We ran a really nice, tinted 35mm print of Nosferatu at the Cinema Arts Centre for this show, and it looked great at 21 fps. What was nice was that the projector technician who’d engineered our ability to have 21 fps as an alternate speed was in the audience to see his handiwork in action (he’d missed our Arbuckle and Orphans of the Storm programs, where we’d used it so far). Believe it or not, I typically do not spend every day of the week leading up to Halloween playing for Nosferatu, Phantom, Caligari and Jekyll and Hyde every year. I’d not played for Schreck in quite a few years, actually, and so this show was fun and my first time doing it on organ.
Once again, a main theme that I’d come up with for Nosferatu’s character and which I’ve never written down, came out of my brain and fingers all by itself without my trying to remember it before the show. And I got to use the Miditzer’s snare drum in the scene where one is played at the announcement of the plague. I brought it back for the wide shot of coffins being carried through the street, even though the snare drum is not played onscreen…aiming to make it a “plague” motif (I hope it worked).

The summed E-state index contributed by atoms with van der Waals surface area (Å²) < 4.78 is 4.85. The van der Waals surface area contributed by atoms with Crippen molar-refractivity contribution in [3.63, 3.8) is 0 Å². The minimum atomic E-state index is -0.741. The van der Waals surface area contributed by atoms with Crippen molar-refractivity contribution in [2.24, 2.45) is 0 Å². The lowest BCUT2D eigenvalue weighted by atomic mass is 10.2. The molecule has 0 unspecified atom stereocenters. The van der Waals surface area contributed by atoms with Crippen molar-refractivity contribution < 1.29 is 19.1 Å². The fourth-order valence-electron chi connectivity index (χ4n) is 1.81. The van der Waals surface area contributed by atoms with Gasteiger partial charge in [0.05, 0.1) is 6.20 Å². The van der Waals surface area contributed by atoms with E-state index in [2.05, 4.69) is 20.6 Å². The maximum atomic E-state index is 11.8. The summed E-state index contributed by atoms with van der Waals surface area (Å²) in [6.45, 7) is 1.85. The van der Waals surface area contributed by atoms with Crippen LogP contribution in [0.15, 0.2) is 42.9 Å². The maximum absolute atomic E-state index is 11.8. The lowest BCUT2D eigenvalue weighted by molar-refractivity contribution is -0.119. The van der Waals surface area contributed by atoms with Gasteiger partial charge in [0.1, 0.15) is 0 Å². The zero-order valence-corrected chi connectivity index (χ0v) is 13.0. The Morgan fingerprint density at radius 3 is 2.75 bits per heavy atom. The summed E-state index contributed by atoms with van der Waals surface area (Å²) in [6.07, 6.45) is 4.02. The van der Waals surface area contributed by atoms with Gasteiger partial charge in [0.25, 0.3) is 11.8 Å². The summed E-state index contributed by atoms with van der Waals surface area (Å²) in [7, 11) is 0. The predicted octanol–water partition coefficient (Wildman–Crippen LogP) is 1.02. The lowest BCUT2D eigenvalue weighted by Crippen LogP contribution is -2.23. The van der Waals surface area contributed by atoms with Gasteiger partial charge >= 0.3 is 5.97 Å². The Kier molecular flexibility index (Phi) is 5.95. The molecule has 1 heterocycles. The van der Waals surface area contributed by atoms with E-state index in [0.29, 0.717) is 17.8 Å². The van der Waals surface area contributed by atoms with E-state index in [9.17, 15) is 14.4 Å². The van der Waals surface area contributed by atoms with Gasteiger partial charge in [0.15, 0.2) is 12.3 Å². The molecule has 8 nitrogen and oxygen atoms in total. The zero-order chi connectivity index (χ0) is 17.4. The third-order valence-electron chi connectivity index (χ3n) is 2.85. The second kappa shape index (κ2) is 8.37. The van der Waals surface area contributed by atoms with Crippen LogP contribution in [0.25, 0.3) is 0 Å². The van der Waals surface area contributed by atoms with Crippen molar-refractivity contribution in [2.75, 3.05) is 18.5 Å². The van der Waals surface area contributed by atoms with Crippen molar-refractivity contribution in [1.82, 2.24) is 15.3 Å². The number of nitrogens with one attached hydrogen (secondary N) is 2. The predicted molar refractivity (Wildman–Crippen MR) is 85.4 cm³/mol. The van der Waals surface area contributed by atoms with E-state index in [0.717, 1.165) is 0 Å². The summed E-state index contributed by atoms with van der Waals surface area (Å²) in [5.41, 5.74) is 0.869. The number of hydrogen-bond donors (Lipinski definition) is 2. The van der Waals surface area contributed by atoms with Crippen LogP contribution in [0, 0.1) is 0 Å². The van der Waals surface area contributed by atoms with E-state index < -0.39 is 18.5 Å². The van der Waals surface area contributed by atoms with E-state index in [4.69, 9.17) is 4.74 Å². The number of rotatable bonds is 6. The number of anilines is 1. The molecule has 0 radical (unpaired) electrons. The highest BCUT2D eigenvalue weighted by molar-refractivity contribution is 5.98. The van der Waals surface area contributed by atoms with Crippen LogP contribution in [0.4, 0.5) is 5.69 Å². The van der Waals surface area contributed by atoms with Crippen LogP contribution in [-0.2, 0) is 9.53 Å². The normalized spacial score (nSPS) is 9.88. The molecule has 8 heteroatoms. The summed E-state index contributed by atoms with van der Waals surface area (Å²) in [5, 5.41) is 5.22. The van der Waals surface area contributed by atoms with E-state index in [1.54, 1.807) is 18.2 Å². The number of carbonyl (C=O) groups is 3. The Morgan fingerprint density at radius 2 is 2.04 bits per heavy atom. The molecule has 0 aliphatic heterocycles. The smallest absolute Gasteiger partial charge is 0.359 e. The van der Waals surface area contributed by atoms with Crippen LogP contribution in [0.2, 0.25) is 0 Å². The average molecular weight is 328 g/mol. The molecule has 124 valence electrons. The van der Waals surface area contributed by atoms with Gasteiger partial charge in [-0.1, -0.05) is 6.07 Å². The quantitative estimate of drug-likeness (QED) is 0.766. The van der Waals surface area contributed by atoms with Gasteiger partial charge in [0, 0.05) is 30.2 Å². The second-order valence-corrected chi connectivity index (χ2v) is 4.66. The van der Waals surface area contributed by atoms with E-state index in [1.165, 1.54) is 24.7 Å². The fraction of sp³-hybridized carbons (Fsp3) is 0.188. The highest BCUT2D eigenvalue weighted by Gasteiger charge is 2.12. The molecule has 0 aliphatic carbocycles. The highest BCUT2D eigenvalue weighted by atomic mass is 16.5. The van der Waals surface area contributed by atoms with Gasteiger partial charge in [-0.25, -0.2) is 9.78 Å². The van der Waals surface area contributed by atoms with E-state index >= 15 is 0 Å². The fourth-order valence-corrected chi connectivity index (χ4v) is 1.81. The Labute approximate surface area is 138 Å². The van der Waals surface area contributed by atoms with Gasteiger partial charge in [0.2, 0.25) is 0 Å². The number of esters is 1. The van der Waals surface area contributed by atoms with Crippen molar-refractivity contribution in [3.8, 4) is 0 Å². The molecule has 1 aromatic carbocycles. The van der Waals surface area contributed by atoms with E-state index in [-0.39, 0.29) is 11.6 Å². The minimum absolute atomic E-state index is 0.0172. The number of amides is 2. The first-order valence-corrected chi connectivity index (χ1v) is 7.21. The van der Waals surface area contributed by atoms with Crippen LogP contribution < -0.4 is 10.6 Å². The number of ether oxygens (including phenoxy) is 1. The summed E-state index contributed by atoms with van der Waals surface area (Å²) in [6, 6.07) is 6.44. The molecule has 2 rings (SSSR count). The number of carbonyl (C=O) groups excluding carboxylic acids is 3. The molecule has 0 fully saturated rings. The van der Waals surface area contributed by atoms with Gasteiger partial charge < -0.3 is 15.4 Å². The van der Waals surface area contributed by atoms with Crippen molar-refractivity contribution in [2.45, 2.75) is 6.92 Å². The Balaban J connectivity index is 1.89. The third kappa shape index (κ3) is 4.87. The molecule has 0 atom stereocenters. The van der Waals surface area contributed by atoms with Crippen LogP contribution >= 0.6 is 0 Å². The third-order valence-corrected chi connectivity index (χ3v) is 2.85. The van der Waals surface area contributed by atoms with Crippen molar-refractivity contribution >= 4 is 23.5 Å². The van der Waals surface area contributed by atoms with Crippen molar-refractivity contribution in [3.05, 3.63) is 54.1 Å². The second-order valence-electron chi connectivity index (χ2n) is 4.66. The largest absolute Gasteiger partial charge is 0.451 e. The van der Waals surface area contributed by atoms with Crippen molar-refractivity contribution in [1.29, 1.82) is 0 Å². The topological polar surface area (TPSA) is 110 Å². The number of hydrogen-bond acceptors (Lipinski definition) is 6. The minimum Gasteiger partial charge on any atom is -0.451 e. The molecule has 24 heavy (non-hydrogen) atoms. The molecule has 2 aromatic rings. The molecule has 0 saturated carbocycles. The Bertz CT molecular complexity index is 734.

One of the nice things about the show is that it was introduced by Ian Holt, who’s co-written a sequel to Stoker’s Dracula with Bram’s great-grandnephew Dacre. Click on the book image to go to Amazon’s page for the book. I didn’t have to answer questions about the film, and Ian – who is an expert on vampire folklore – spoke about Bram Stoker’s book, the play based on it, Nosferatu, Stoker’s widow’s legal battle, who the real Dracula was etc etc. Very informative and a great choice for this picture. We’ve built up an audience of regulars and I think a speaker who was not me, especially for an iconic film like this where the subject matter is of greater interest, was fun. Turns out the show was Holt’s first time seeing a silent with live accompaniment. We had a real big crowd for the show and hopefully we’ve hooked a few more Long Islander’s on silent film.